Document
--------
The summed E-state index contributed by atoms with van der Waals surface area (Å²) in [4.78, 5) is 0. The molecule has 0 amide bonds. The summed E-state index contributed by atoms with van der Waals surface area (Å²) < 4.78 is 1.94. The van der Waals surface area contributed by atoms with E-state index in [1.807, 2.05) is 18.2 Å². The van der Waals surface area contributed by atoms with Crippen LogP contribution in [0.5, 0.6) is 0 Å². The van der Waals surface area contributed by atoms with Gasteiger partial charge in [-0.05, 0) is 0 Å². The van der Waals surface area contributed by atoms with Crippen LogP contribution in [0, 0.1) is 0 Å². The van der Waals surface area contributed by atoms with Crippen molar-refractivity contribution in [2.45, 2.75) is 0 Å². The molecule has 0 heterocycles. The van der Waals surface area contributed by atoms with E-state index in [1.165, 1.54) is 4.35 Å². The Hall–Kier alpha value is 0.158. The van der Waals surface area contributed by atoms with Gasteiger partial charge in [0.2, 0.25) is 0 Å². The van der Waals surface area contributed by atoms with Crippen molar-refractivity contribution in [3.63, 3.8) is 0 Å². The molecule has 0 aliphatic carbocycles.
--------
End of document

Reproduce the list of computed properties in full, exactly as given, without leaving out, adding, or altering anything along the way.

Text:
The summed E-state index contributed by atoms with van der Waals surface area (Å²) in [4.78, 5) is 0. The molecule has 0 amide bonds. The summed E-state index contributed by atoms with van der Waals surface area (Å²) < 4.78 is 1.94. The van der Waals surface area contributed by atoms with E-state index in [1.807, 2.05) is 18.2 Å². The van der Waals surface area contributed by atoms with Crippen LogP contribution in [0.5, 0.6) is 0 Å². The van der Waals surface area contributed by atoms with Gasteiger partial charge in [-0.05, 0) is 0 Å². The van der Waals surface area contributed by atoms with Crippen LogP contribution in [0, 0.1) is 0 Å². The van der Waals surface area contributed by atoms with Crippen molar-refractivity contribution in [2.45, 2.75) is 0 Å². The molecule has 0 heterocycles. The van der Waals surface area contributed by atoms with E-state index in [1.165, 1.54) is 4.35 Å². The Hall–Kier alpha value is 0.158. The van der Waals surface area contributed by atoms with Gasteiger partial charge in [0.2, 0.25) is 0 Å². The van der Waals surface area contributed by atoms with Crippen molar-refractivity contribution in [3.63, 3.8) is 0 Å². The molecule has 0 aliphatic carbocycles.